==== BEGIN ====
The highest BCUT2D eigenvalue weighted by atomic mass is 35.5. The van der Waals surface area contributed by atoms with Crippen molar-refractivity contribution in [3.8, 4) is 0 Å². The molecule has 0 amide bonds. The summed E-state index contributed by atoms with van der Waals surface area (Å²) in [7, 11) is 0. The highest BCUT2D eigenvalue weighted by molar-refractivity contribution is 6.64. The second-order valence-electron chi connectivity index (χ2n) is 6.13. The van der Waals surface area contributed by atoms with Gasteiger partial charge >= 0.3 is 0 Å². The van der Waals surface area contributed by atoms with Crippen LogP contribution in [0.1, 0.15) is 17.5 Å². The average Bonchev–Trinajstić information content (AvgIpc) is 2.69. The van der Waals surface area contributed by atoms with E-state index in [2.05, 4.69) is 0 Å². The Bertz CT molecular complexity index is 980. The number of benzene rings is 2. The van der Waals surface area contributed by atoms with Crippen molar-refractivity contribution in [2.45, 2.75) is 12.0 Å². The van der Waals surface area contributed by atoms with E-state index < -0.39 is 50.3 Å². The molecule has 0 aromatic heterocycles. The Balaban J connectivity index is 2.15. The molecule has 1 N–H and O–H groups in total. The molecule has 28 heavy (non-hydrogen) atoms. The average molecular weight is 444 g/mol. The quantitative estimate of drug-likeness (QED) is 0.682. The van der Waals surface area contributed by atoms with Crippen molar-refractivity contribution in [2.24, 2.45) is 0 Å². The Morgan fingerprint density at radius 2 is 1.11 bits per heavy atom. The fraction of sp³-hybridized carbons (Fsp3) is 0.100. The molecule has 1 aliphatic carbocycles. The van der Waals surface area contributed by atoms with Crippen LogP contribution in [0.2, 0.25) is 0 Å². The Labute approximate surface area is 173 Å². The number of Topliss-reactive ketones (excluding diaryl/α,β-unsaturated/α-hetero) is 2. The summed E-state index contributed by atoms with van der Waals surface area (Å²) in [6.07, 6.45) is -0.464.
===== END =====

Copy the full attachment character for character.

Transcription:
The highest BCUT2D eigenvalue weighted by atomic mass is 35.5. The van der Waals surface area contributed by atoms with Crippen molar-refractivity contribution in [3.8, 4) is 0 Å². The molecule has 0 amide bonds. The summed E-state index contributed by atoms with van der Waals surface area (Å²) in [7, 11) is 0. The highest BCUT2D eigenvalue weighted by molar-refractivity contribution is 6.64. The second-order valence-electron chi connectivity index (χ2n) is 6.13. The van der Waals surface area contributed by atoms with Gasteiger partial charge >= 0.3 is 0 Å². The van der Waals surface area contributed by atoms with Crippen LogP contribution in [0.1, 0.15) is 17.5 Å². The average Bonchev–Trinajstić information content (AvgIpc) is 2.69. The van der Waals surface area contributed by atoms with E-state index in [2.05, 4.69) is 0 Å². The Bertz CT molecular complexity index is 980. The number of benzene rings is 2. The van der Waals surface area contributed by atoms with Crippen molar-refractivity contribution in [2.45, 2.75) is 12.0 Å². The van der Waals surface area contributed by atoms with E-state index < -0.39 is 50.3 Å². The molecule has 0 aromatic heterocycles. The Balaban J connectivity index is 2.15. The molecule has 1 N–H and O–H groups in total. The molecule has 28 heavy (non-hydrogen) atoms. The average molecular weight is 444 g/mol. The quantitative estimate of drug-likeness (QED) is 0.682. The van der Waals surface area contributed by atoms with Crippen molar-refractivity contribution in [2.24, 2.45) is 0 Å². The Morgan fingerprint density at radius 2 is 1.11 bits per heavy atom. The fraction of sp³-hybridized carbons (Fsp3) is 0.100. The molecule has 1 aliphatic carbocycles. The van der Waals surface area contributed by atoms with Crippen LogP contribution in [0.2, 0.25) is 0 Å². The Labute approximate surface area is 173 Å². The number of Topliss-reactive ketones (excluding diaryl/α,β-unsaturated/α-hetero) is 2. The summed E-state index contributed by atoms with van der Waals surface area (Å²) in [6.07, 6.45) is -0.464.